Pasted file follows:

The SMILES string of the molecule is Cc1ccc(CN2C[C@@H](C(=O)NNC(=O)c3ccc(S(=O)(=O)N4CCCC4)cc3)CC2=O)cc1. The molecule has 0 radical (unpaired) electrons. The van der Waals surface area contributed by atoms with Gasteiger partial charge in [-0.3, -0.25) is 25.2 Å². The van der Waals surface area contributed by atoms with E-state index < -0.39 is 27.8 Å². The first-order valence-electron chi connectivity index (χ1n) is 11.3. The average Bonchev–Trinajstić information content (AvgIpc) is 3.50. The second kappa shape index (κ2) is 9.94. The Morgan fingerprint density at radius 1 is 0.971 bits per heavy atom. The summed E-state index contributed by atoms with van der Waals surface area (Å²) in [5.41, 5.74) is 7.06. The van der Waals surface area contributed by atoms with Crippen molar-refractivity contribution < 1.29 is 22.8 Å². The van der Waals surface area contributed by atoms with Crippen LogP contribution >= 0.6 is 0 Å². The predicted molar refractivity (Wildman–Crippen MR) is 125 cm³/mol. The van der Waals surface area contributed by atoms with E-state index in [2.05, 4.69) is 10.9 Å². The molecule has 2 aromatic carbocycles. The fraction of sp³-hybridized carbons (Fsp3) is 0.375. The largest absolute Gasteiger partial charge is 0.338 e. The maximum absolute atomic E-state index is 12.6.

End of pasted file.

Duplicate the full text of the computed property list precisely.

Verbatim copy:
The SMILES string of the molecule is Cc1ccc(CN2C[C@@H](C(=O)NNC(=O)c3ccc(S(=O)(=O)N4CCCC4)cc3)CC2=O)cc1. The molecule has 0 radical (unpaired) electrons. The van der Waals surface area contributed by atoms with Gasteiger partial charge in [-0.3, -0.25) is 25.2 Å². The van der Waals surface area contributed by atoms with E-state index < -0.39 is 27.8 Å². The first-order valence-electron chi connectivity index (χ1n) is 11.3. The average Bonchev–Trinajstić information content (AvgIpc) is 3.50. The second kappa shape index (κ2) is 9.94. The Morgan fingerprint density at radius 1 is 0.971 bits per heavy atom. The summed E-state index contributed by atoms with van der Waals surface area (Å²) in [5.41, 5.74) is 7.06. The van der Waals surface area contributed by atoms with Crippen molar-refractivity contribution < 1.29 is 22.8 Å². The van der Waals surface area contributed by atoms with Crippen LogP contribution >= 0.6 is 0 Å². The predicted molar refractivity (Wildman–Crippen MR) is 125 cm³/mol. The van der Waals surface area contributed by atoms with E-state index in [2.05, 4.69) is 10.9 Å². The molecule has 2 aromatic carbocycles. The fraction of sp³-hybridized carbons (Fsp3) is 0.375. The largest absolute Gasteiger partial charge is 0.338 e. The maximum absolute atomic E-state index is 12.6.